New York City Mayor Michael Bloomberg’s big soda ban ran afoul of reason and common sense, or so decided New York Supreme Court Judge Milton Tingling last month. Bans on some big sugary drinks but not others, and on sales of big sugary drinks at some retailers but not others, are arbitrary and capricious, said the judge. The city has appealed, so we will have to wait to see if common sense rules in New York’s appellate courts as well.
But Mayor Bloomberg should not despair. Even if the appellate judges agree with Judge Tingling, there is a simple remedy if the mayor wants to press ahead with his anti-obesity agenda. He can ban all big sugary beverages at all retail venues and it will no longer be arbitrary and capricious. Unless, of course, the courts are willing to go so far as to say that the city has no legitimate concern with obesity or that there is no basis on which the city could conclude that banning big sugary beverages will combat obesity.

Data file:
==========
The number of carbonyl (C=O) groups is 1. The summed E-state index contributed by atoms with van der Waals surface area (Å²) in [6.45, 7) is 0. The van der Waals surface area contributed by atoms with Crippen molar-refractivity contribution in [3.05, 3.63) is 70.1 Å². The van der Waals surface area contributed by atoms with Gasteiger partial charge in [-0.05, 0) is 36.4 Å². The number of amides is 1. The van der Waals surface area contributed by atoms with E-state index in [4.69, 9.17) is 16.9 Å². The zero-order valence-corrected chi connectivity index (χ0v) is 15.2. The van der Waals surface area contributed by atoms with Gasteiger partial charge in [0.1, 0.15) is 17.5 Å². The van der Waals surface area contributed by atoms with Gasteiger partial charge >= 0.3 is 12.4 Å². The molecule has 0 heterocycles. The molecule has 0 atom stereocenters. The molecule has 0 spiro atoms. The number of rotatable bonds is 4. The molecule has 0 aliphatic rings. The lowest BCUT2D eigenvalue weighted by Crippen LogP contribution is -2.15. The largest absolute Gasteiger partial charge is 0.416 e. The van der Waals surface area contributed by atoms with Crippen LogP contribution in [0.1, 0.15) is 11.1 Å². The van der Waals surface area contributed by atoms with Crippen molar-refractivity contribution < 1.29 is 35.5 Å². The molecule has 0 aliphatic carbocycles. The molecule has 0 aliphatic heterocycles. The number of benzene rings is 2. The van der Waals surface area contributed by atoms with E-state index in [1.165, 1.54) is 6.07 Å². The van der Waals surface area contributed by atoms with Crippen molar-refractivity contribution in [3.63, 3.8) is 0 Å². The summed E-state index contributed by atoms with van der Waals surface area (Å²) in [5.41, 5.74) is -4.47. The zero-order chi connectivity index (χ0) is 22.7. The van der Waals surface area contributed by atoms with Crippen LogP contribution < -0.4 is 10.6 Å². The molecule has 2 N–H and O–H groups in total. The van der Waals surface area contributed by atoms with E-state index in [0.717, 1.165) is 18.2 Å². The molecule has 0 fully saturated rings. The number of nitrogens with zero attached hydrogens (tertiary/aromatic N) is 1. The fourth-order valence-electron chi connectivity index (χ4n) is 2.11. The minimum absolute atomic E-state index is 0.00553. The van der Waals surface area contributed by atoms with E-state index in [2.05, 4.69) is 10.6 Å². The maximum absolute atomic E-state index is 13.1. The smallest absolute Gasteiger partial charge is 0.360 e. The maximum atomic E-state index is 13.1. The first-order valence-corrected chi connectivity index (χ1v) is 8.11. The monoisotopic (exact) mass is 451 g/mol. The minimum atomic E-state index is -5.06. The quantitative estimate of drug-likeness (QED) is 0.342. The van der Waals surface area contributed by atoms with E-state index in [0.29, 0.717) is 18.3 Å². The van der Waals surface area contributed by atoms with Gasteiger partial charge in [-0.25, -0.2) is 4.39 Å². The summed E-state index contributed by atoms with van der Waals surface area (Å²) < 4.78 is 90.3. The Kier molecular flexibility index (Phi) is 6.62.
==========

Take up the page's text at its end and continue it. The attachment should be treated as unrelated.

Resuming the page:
The latter—concluding that there is no evidence that big sugary beverages contribute to obesity—seems very unlikely. Unless the mayor provides no evidence whatsoever on the relationship between gargantuan sugar drinks and obesity, courts will almost certainly defer to the policy-making bureaucrats and politicians.
But if the courts are willing to be a bit adventuresome, they might ask by what authority the mayor and the city have entered into the obesity combating business. Or they might ask why individual New Yorkers are not responsible for managing their own girth and weight. Don’t people have a right to be obese?
Whatever authority the City of New York and its mayor have they get from the State of New York. States have always been presumed to have the power to protect and promote the public health, so assuming the state has delegated that authority to the city, it sounds like the mayor is well within his rightful powers in seeking to regulate big sugary beverages and other things that affect human health.